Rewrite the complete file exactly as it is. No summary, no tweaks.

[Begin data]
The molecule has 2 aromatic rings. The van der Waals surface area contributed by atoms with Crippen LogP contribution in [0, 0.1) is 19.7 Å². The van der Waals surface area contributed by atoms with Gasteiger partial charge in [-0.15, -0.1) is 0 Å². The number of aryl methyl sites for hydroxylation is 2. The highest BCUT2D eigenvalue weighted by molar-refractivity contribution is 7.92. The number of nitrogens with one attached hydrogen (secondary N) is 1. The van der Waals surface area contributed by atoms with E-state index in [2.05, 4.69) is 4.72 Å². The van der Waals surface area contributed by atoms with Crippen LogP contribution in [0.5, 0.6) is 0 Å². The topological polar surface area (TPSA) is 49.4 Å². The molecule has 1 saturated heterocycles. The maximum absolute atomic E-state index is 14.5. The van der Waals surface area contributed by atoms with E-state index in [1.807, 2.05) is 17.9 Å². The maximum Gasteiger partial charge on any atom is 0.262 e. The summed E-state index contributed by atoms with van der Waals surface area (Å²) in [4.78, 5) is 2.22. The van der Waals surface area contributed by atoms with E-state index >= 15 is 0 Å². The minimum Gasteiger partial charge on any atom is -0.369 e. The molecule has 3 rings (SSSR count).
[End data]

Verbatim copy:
The molecule has 2 aromatic rings. The van der Waals surface area contributed by atoms with Crippen LogP contribution in [0, 0.1) is 19.7 Å². The van der Waals surface area contributed by atoms with Gasteiger partial charge in [-0.15, -0.1) is 0 Å². The number of aryl methyl sites for hydroxylation is 2. The highest BCUT2D eigenvalue weighted by molar-refractivity contribution is 7.92. The number of nitrogens with one attached hydrogen (secondary N) is 1. The van der Waals surface area contributed by atoms with E-state index in [2.05, 4.69) is 4.72 Å². The van der Waals surface area contributed by atoms with Crippen LogP contribution in [0.5, 0.6) is 0 Å². The topological polar surface area (TPSA) is 49.4 Å². The molecule has 1 saturated heterocycles. The maximum absolute atomic E-state index is 14.5. The van der Waals surface area contributed by atoms with E-state index in [1.807, 2.05) is 17.9 Å². The maximum Gasteiger partial charge on any atom is 0.262 e. The summed E-state index contributed by atoms with van der Waals surface area (Å²) in [4.78, 5) is 2.22. The van der Waals surface area contributed by atoms with E-state index >= 15 is 0 Å². The minimum Gasteiger partial charge on any atom is -0.369 e. The molecule has 3 rings (SSSR count).